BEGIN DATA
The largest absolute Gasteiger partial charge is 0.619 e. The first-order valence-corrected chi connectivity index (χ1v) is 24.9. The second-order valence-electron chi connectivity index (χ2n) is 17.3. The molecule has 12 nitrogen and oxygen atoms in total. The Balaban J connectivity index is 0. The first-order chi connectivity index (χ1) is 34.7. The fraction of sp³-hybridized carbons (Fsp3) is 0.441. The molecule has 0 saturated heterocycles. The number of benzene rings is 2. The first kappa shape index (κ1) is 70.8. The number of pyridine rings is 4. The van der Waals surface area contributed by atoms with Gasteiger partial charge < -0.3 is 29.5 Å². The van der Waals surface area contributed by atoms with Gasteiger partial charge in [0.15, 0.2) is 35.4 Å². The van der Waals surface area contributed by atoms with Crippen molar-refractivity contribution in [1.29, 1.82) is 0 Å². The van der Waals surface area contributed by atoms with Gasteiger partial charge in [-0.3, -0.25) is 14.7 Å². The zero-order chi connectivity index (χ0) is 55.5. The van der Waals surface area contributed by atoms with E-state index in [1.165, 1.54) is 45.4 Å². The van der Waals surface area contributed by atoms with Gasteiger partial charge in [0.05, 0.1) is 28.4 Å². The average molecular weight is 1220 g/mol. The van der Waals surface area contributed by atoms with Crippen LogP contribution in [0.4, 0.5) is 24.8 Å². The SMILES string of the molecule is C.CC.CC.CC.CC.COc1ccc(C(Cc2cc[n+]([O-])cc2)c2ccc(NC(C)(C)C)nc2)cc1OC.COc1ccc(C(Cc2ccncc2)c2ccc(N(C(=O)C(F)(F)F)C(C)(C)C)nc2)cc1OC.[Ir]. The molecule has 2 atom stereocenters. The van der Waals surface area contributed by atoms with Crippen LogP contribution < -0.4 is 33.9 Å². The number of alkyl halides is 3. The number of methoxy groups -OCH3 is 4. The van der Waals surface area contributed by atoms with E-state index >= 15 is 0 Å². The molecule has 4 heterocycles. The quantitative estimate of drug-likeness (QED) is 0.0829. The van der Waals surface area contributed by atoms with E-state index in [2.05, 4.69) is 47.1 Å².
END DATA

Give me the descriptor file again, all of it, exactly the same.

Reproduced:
The largest absolute Gasteiger partial charge is 0.619 e. The first-order valence-corrected chi connectivity index (χ1v) is 24.9. The second-order valence-electron chi connectivity index (χ2n) is 17.3. The molecule has 12 nitrogen and oxygen atoms in total. The Balaban J connectivity index is 0. The first-order chi connectivity index (χ1) is 34.7. The fraction of sp³-hybridized carbons (Fsp3) is 0.441. The molecule has 0 saturated heterocycles. The number of benzene rings is 2. The first kappa shape index (κ1) is 70.8. The number of pyridine rings is 4. The van der Waals surface area contributed by atoms with Gasteiger partial charge < -0.3 is 29.5 Å². The van der Waals surface area contributed by atoms with Gasteiger partial charge in [0.15, 0.2) is 35.4 Å². The van der Waals surface area contributed by atoms with Crippen molar-refractivity contribution in [1.29, 1.82) is 0 Å². The van der Waals surface area contributed by atoms with Gasteiger partial charge in [-0.3, -0.25) is 14.7 Å². The zero-order chi connectivity index (χ0) is 55.5. The van der Waals surface area contributed by atoms with E-state index in [1.165, 1.54) is 45.4 Å². The van der Waals surface area contributed by atoms with Gasteiger partial charge in [0.05, 0.1) is 28.4 Å². The average molecular weight is 1220 g/mol. The van der Waals surface area contributed by atoms with Crippen LogP contribution in [0.4, 0.5) is 24.8 Å². The SMILES string of the molecule is C.CC.CC.CC.CC.COc1ccc(C(Cc2cc[n+]([O-])cc2)c2ccc(NC(C)(C)C)nc2)cc1OC.COc1ccc(C(Cc2ccncc2)c2ccc(N(C(=O)C(F)(F)F)C(C)(C)C)nc2)cc1OC.[Ir]. The molecule has 2 atom stereocenters. The van der Waals surface area contributed by atoms with Crippen LogP contribution < -0.4 is 33.9 Å². The number of alkyl halides is 3. The number of methoxy groups -OCH3 is 4. The van der Waals surface area contributed by atoms with E-state index >= 15 is 0 Å². The molecule has 4 heterocycles. The quantitative estimate of drug-likeness (QED) is 0.0829. The van der Waals surface area contributed by atoms with E-state index in [2.05, 4.69) is 47.1 Å².